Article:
But unusually, there has been none of the marketing hype that accompanied previous versions. And it’s only now that the company is getting around to rolling out upgrades to existing users of Windows 10.
There are three reasons for this: first, the new product is not compatible with most machines more than a few years old; second, it’s a free upgrade so the profit margin is slim; and finally, it’s not really a new version at all.
In fact, you don’t need to look very far beneath the minor cosmetic makeover to see that many of the built-in apps and dialogue boxes are still badged as Windows 10 – identical in every way to those that went before.
So it’s an update, not an upgrade. And for that reason, the “get ready” notification that may soon be dropping onto your desktop is nothing to get excited about.
Nevertheless, there are a few differences you should know about. The first is that for the first time, Microsoft has imposed certain requirements on the firmware of your computer, the basic system that controls what comes in and goes out of the various ports and sockets. This is known as the BIOS, or Basic Input/Output System, and every PC has one. It’s what flashes up on the screen for a split second before Windows starts to load. It’s strictly for geeks and no-one who doesn’t work in a computer shop wants to tinker with it – but you might have to if you don’t want Windows 11 to freeze your machine.
The details are different for every BIOS so you will need to search online for your make and model, but the crucial setting is the one that controls the way your PC boots up. There have been countless accounts over the last few months of Windows 11 refusing to load because “secure boot” mode hasn’t been enabled in BIOS. Changing it is as easy as pressing a single key – but if you don’t feel confident doing that, the safest option is not to install Windows 11 until you’ve had a teenager check over your system.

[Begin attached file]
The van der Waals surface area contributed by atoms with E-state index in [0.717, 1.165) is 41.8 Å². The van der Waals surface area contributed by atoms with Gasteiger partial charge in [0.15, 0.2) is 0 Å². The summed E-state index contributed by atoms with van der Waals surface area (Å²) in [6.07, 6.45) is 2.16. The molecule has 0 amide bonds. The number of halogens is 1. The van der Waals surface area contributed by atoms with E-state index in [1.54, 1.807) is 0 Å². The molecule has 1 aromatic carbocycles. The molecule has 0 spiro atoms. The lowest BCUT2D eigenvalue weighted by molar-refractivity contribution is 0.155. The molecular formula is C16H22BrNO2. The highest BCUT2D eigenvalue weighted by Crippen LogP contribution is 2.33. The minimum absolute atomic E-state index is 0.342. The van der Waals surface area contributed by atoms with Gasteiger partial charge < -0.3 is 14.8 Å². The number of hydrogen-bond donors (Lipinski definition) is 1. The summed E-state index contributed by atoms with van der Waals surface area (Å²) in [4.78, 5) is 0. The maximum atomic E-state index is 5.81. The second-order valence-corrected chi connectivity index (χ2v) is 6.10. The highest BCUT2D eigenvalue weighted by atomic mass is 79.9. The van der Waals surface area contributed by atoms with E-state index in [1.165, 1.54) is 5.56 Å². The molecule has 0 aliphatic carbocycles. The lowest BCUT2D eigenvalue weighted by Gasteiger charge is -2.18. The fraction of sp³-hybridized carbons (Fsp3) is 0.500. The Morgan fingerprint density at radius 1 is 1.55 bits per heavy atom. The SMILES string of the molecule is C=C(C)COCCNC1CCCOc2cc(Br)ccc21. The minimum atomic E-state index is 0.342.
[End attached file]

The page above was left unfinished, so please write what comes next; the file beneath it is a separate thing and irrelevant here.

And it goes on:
There are other BIOS requirements, too, but Windows does at least check them before telling you whether your computer is a suitable candidate for installation.
If you do manage to get the new version up and running, you’ll notice at once that the search function on the start menu – which was slow and inaccurate at the best of times – has been rendered more so because it now scans the entire internet, not just the files on your PC. Worse still, the results are provided by Bing, Microsoft’s own search engine, and delivered via its new, half-baked browser, Microsoft Edge.
You can disable this behaviour but it’s surprisingly difficult to do so. There is no menu option to turn off web search; instead you have to look for online instructions to change settings in the “registry editor” which lists the thousands of commands and settings within Windows. Even installing a better browser like Google Chrome is made as difficult as possible, with Microsoft requiring you to dismiss warnings of dire consequences if you go ahead.
All this means that even for a free update, Windows 11 isn’t worth the trouble. Wait instead until the next time you buy a new computer that has it pre-installed. And if it doesn’t, there’s one more under-the-bonnet adjustment that Microsoft doesn’t publicise – the ability to migrate your old Windows to a new PC without the need to buy a new £100 licence. You simply deactivate your outgoing machine and type the licence number into the new one. It only works if you bought the old version at the retail price, but it’s a trick worth knowing if a shop tries to charge you all over again for a spurious “upgrade”.